So ill was Henry that it’s rumoured he was never told that his eldest son, William, had been killed in a plane crash in August 1972, and he died two years later possibly never having learned the truth.

For the first time since the dukedom of Gloucester had been bestowed on male royals, an heir to the dukedom existed, and Henry’s son Richard became Duke of Gloucester in 1974.

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Prince Richard, who’d been born the second son of the Duke of Gloucester, had no illusions about living a royal lifestyle or carrying out official duties on behalf of his cousin. He read architecture at school and even had a practical, real-world job experience that he planned to continue with.

He married his Danish girlfriend, Birgitte, in July 1972, and the couple planned to continue their careers. However, a few weeks after their wedding, Richard’s older brother was killed in a plane crash, and Richard knew he’d succeed to his father’s dukedom someday.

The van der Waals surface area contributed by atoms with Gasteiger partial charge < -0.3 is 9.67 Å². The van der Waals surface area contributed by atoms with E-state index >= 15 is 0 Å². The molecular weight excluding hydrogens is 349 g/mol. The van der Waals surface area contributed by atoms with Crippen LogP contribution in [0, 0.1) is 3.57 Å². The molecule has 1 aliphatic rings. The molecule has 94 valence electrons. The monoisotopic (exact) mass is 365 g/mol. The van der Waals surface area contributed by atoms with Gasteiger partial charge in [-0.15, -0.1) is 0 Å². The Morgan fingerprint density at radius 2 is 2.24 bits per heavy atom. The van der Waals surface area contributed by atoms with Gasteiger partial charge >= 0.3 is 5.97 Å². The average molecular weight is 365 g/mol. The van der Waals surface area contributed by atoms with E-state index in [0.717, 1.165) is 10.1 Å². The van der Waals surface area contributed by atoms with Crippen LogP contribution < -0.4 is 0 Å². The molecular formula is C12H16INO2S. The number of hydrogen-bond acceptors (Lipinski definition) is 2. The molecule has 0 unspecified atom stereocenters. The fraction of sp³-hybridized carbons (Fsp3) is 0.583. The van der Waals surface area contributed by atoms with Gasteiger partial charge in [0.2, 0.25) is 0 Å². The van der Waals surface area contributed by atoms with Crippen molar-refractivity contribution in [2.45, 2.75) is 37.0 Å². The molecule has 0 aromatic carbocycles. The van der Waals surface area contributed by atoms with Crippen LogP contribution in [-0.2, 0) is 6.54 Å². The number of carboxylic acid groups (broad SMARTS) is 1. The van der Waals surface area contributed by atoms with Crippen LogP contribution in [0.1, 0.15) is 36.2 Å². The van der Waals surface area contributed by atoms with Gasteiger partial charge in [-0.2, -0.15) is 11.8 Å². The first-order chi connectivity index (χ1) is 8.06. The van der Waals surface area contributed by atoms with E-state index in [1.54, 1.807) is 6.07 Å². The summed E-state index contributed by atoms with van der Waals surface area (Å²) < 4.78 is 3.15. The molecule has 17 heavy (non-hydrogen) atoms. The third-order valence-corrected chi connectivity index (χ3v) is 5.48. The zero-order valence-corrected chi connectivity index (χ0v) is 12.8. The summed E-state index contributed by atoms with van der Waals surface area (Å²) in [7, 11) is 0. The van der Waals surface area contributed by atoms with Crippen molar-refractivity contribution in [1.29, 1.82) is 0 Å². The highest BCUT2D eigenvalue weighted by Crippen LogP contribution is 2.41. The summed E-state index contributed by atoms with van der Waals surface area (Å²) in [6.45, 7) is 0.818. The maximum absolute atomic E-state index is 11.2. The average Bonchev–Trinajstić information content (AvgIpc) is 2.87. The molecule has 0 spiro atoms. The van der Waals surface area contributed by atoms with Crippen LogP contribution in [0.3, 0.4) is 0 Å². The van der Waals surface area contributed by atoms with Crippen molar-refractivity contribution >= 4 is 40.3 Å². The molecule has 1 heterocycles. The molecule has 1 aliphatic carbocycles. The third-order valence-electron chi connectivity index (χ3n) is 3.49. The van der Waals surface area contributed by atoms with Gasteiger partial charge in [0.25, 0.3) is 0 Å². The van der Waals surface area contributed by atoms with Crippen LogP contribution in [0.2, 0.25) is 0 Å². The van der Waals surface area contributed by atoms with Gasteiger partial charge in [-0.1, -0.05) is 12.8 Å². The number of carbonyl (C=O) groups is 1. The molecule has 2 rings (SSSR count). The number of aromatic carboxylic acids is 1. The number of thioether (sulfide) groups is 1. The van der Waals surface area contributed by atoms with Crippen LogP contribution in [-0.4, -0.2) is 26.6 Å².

On 10 June 1974, Henry passed away, and Richard became The Duke of Gloucester. He has carried out engagements on behalf of The Queen ever since, alongside his wife, The Duchess of Gloucester, and champions causes related to architecture and design.

Richard’s only son, Alexander, is expected to succeed his father to the dukedom someday, though, as he is so far removed from the throne, he does not have a style of His Royal Highness, and the dukedom will cease to be royal at that point. Instead, when Alexander succeeds to the dukedom, he will be referred to as ‘His Grace, The Duke of Gloucester.’

About author

Jess is a communications professional and freelance writer who lives in Halifax and has a passion for all things royal, particularly the British Royal Family.